My husband and I have spent the last few days in the lovely state of Maine. My biggest regret about Maine is that I didn’t visit here sooner. We’re staying in the area known as the midcoast–specifically we’re about an hour north of Portland in a beautiful place called Boothbay Harbor. With the wonderful location, perfect weather and friendly people, we couldn’t ask for more.
The resort we’re staying at, The Spruce Point Inn, is on the waterfront and wonderfully picturesque. With its gorgeous flowers, rolling lawns and the stately main building, this is exactly how I would have written a New England resort.
My purpose in coming here was to relax and spend some quality time with my husband, which I did. We sampled the local food, explored new places and did some major decompressing. Of course, I took pictures.
On Saturday, we were enjoying our lobster rolls at a wonderful waterfront restaurant when I pulled out my phone and took a couple of photos.
“What did you take pictures of?” he asked.
“Oh, nothing,” I responded.
My darling husband grinned. He knows me so well; he knew I had something in mind.
“What just gave you an idea?” he wondered. “The guys in the boat?”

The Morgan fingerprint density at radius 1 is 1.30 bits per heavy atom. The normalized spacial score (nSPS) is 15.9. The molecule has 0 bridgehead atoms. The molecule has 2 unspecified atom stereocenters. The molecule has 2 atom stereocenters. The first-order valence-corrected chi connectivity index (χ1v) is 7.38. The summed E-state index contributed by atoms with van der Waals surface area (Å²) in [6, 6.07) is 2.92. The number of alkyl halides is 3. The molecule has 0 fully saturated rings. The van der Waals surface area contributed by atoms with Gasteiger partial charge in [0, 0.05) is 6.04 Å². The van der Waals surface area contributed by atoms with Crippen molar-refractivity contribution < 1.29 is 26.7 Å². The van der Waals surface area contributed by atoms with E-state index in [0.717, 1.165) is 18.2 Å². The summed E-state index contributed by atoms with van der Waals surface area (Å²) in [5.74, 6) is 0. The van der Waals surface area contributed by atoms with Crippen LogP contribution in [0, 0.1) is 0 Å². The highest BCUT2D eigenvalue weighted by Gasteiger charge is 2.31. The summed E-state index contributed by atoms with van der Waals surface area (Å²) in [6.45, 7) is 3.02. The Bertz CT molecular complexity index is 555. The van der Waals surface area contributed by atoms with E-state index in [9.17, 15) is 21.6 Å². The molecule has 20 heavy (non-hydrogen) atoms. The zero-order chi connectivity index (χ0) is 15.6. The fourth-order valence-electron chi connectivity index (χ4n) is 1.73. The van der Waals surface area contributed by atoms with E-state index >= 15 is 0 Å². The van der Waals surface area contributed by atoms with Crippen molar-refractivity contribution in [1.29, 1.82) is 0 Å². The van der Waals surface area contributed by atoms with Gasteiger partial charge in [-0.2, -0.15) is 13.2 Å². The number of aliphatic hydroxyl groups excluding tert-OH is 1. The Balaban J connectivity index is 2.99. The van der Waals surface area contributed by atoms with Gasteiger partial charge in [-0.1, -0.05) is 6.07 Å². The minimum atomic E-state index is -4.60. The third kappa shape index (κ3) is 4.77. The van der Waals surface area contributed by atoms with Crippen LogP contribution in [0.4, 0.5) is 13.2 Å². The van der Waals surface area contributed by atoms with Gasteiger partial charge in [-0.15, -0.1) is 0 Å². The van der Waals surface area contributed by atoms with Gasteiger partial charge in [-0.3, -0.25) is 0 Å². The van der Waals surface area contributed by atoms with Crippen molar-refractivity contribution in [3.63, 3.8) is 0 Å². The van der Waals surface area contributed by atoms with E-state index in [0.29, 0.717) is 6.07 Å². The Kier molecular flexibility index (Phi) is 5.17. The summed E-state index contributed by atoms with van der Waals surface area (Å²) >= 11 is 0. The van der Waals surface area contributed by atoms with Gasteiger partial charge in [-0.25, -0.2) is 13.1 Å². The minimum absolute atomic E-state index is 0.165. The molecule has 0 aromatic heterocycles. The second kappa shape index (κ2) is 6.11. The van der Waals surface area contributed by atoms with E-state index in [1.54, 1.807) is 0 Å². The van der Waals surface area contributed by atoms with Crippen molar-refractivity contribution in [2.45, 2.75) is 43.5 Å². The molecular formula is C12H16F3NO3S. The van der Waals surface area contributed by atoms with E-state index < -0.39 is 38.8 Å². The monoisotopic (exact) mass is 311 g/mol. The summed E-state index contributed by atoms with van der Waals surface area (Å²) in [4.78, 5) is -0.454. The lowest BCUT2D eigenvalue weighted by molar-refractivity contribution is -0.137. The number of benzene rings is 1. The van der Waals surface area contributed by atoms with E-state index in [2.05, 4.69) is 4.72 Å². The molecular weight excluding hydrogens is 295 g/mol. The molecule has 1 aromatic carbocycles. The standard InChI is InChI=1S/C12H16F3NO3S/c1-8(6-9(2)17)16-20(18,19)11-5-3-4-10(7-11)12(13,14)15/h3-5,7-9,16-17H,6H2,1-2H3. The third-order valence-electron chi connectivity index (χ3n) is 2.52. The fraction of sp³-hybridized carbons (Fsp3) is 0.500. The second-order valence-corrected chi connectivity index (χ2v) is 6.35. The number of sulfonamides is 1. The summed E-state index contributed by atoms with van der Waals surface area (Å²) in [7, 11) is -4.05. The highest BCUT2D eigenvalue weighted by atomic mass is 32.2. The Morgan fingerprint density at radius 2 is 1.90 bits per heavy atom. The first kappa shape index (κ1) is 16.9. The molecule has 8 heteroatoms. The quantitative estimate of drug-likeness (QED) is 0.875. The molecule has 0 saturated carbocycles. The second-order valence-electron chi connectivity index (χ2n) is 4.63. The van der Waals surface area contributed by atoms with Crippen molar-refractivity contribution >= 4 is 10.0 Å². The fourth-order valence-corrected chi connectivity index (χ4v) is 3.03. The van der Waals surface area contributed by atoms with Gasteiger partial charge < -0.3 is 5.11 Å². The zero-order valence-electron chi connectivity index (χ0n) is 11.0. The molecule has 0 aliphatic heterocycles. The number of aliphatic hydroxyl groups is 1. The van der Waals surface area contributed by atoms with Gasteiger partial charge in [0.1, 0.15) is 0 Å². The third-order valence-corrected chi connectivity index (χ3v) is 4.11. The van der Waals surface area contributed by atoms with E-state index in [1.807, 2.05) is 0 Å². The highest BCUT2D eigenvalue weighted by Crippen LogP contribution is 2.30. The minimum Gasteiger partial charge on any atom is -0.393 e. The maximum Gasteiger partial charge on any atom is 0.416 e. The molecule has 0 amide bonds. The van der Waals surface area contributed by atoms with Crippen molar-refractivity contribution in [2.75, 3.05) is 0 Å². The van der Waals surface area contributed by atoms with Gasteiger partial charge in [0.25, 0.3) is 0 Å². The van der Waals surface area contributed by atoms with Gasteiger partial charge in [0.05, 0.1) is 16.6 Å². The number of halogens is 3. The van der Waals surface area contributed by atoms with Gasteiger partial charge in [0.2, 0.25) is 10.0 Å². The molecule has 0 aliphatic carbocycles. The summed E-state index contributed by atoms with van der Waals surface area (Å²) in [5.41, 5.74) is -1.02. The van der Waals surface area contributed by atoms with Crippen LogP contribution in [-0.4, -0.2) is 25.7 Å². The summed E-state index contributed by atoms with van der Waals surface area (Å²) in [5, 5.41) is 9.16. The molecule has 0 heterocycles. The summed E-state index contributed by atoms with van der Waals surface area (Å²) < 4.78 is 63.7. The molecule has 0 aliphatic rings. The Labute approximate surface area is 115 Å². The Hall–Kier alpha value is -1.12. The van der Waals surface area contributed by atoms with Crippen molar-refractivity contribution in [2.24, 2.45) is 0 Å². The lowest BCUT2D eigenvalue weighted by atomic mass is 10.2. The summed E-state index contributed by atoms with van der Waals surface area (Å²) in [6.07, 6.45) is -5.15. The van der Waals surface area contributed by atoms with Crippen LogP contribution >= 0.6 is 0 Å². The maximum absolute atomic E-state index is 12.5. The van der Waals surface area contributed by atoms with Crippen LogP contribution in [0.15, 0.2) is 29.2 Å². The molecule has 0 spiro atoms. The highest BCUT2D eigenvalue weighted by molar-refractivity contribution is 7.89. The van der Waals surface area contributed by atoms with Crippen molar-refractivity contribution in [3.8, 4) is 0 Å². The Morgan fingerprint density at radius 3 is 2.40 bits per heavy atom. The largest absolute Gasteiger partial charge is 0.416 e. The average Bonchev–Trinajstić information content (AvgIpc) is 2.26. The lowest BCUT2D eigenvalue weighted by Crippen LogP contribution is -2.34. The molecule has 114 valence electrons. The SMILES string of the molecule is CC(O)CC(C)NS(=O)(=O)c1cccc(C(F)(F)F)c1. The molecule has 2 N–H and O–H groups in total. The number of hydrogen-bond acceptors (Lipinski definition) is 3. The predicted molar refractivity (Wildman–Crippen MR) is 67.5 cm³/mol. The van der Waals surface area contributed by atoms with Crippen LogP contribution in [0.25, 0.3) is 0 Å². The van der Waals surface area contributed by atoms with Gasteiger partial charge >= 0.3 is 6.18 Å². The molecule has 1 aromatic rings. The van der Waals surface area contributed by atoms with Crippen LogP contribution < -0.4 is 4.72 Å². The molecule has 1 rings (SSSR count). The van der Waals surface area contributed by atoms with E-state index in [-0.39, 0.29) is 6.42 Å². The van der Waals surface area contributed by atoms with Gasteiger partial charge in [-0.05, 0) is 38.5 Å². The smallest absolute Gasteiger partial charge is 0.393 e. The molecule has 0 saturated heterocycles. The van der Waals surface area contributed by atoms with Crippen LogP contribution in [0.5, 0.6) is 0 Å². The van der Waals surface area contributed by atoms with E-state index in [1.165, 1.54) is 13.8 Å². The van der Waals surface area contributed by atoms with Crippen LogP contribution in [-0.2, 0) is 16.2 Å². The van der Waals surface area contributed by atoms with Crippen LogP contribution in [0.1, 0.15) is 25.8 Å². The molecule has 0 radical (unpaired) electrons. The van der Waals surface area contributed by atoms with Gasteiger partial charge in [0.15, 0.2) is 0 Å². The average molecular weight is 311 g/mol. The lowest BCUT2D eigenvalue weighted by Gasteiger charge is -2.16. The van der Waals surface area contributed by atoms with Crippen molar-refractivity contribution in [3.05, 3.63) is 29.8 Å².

That did it. I started laughing. He knew the two rather rotund, shirtless, middle-aged men in a high-powered cigarette boat were going to be in a story someday. It was an awesome scene…the two men were flirting shamelessly with two twenty-somethings in bikinis and displaying as much bad taste as you would expect. And my husband knew it, and he caught me mining for material.
But that brings up the idea that everything is material when you are a writer. Every experience, every place, every person you meet can be stored away and drawn upon later. My guys in the boat may not turn up for two or three stories, but I’ll always have the memory. And the pictures.
The lobster roll I had for lunch? The beauty of the rocks and the water at Ocean Point? Those experiences are with me and when I need them I can pull them out of my writer’s hat and make a story more vivid.
So, the short answer to the question everyone asks me about where I get my ideas is that I get my ideas from everything. Writers use our surroundings–the people, the places, the sights and sounds–to bring our stories to life.
We’re watching. We’re always watching.